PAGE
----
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About The Alliance herald. (Alliance, Box Butte County, Neb.) 1902-1922 | View Entire Issue (July 30, 1908)
Th Man With
About His Nick
The millstone in lack of
special training. It holds
one man down to hard work
and small wnges while
others, properly trained, go
ahead. But every man and
woman who Is laboring
under such n burden can
easily rise to a better posi
tion and increased earnings
and can find out how for
To find out how, simply
write the I. C. S., stating
the position you wish to
gain. In return, an institu
tion with 15 years of suc
cessful experience in train
ing thousands of others for
advancement will tell you
how it can fit YOU for a
better-pnylng position. No
risk to run. No books to
buy. Isn't such a chance
for advancement worth this
much to you f
Box 799, Scranton, Pa.
, iadiioo 'I'lng uoliis-l"n.
jsjoiJnji ao0w inna tl'l"IH
mOting iium3i tmiuio,
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itunj ntuiilnj jjoJi(j muiuuj()
'PII" V JolMlinoa 'iiima liS MID
ltiullI ninunns nujuipj. moiim
jsjI0H itinunns "I'M l"3-1S
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A 'X Pll"t Atll 1 IPIM mn nnmtntl aqioi )aiu
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-li 'U0DIJ3S "tU 9
SIOOllDS aDHaaN0dS3HM03 ivhouvnhiuni
TO THE PACIFIC COAST;
Daily low round trip rates
to Portland, Seattle, Ta
coma, San Francisco, Los
Angeles, and San Diego.
Slightly higher to include
both California and Puget
One whole business day
saved by our new schedule
to the Pacific Northwest.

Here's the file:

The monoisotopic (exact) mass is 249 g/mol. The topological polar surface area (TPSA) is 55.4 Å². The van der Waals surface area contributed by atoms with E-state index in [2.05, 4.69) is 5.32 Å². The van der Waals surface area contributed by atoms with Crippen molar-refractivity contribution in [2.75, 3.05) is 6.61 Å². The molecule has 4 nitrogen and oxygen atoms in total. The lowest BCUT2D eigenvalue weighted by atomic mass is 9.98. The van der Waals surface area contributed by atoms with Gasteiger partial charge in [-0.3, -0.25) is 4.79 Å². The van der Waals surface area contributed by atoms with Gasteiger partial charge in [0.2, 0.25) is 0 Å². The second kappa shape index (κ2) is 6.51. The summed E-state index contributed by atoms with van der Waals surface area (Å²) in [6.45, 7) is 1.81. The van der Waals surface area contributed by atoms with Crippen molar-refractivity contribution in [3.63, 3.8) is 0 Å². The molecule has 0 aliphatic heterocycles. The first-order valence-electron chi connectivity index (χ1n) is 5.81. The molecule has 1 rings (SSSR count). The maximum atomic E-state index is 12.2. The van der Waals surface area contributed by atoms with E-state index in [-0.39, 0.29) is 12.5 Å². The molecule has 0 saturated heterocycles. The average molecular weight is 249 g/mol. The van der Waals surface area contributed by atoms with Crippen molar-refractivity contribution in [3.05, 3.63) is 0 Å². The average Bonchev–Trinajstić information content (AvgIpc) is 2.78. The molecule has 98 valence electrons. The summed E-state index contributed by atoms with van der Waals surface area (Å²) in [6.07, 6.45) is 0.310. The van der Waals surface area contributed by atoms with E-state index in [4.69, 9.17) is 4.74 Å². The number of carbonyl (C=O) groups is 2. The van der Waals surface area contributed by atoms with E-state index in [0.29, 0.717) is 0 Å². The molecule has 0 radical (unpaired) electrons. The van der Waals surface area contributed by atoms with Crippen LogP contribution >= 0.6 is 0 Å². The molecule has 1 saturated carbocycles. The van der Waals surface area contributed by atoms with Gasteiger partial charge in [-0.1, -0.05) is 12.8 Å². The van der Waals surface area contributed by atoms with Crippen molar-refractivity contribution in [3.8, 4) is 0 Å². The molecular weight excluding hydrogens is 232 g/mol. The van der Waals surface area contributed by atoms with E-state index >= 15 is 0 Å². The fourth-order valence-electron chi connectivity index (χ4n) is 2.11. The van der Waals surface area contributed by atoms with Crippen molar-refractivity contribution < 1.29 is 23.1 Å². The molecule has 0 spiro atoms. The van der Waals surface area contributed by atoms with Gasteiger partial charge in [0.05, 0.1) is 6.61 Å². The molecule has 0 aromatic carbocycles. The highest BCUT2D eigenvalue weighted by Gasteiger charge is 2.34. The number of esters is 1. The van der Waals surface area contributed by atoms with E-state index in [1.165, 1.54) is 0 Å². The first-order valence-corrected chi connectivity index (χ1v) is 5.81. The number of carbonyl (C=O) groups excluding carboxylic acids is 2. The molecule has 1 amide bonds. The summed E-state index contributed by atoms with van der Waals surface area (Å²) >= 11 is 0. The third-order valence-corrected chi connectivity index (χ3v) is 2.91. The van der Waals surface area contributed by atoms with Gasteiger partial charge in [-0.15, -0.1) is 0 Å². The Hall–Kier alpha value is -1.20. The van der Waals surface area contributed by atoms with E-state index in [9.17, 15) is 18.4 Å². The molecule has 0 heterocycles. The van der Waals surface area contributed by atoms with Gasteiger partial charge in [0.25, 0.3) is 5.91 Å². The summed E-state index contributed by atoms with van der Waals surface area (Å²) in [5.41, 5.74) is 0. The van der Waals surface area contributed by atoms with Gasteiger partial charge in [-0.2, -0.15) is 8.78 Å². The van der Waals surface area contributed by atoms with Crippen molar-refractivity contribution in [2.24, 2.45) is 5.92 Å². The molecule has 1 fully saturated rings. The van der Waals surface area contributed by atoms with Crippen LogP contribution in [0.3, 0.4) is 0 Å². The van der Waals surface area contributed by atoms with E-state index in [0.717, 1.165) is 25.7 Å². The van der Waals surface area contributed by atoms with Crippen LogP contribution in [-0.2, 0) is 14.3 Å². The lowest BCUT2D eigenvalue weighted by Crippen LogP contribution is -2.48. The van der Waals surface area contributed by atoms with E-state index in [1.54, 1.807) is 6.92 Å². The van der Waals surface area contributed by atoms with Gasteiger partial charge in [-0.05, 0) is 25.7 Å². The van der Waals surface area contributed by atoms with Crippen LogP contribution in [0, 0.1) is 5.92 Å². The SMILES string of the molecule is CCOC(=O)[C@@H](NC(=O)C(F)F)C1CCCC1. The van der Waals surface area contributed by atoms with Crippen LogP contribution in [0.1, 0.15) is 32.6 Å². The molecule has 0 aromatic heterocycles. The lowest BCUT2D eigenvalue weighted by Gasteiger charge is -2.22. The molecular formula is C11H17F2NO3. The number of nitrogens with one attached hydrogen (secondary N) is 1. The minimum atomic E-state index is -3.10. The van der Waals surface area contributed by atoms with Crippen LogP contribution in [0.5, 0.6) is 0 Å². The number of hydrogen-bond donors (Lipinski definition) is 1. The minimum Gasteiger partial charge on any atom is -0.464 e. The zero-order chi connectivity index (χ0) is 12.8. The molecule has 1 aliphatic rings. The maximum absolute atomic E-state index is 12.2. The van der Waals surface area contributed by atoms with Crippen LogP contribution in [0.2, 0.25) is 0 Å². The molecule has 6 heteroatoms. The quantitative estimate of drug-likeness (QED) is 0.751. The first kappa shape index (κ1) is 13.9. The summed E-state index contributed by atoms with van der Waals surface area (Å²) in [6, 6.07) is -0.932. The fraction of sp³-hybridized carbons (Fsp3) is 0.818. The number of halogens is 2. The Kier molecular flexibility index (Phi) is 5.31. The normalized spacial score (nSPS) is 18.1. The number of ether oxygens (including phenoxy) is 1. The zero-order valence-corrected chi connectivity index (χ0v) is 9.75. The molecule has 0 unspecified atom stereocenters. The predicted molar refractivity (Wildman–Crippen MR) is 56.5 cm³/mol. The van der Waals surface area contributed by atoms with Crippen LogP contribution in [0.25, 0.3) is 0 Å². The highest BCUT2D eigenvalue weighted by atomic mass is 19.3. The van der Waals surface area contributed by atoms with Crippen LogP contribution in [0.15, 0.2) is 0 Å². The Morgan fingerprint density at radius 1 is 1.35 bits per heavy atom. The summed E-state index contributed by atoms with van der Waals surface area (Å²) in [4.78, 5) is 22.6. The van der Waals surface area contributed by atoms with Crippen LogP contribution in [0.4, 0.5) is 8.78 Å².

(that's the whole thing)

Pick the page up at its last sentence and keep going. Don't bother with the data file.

TO EASTERN RESORTS;
Daily low excursion rates
to Canada, Michigan, Min
nesota, Wisconsin, Massa
chusetts and New York
tourist resorts; also low ex
cursion rates to tourist re
sorts in Maine, New Hamp
1000 FAMILIES WANTED;
For newly irrigated lands
in the liig Horn Hasin,
Wyoming. No cyclones or
Hoods. Water your land
as needed. Soil is rich.
Timber and- coal plentiful.
Price $40 to $50 per acre.
Personally- conducted ex
cursions first and third Tues
day of each month.
Write your friends back
east about these lands and
send their names to D. Clem
Deaver, General Agent,
W. L. Waki-lev, G, P. A., Omaha Neb
RELATIONS ARE 8TRAINED
Venezuelan Consul Takes Refuae In
Relations bctweon Venezuela and the
Island of Curacao are strained to the
breaking point, following a aeries of
what the residents of Curacao regard
as antagonistic actions on the part of
President Castro directed against
themselves and the Dutch govern
ment, mobs gathered In this capital
and expiessed tliulr resentment In an
attack on the home of a Venezuelan
who had published statements deroga
tory to the residents of the Island.
They surrounded the German con
sulate, where the Venezuelan consul
hud taken refuge, and compelled the
ordering out of armed troops so that
the consul might bo piotected from
The demonstration before the resi
dence of tho Venezuelan consul,
Honor Lopez, occurred late at night
and, although 110 actual attack was
made, It Is said that two shots were
flrc.d from the consul's house, no one
being Injured. Prior to this a mob,
numbering about 1,000, gathered In
front of the dwelling of a Venezuelan
resident who, it Is alleged, bad In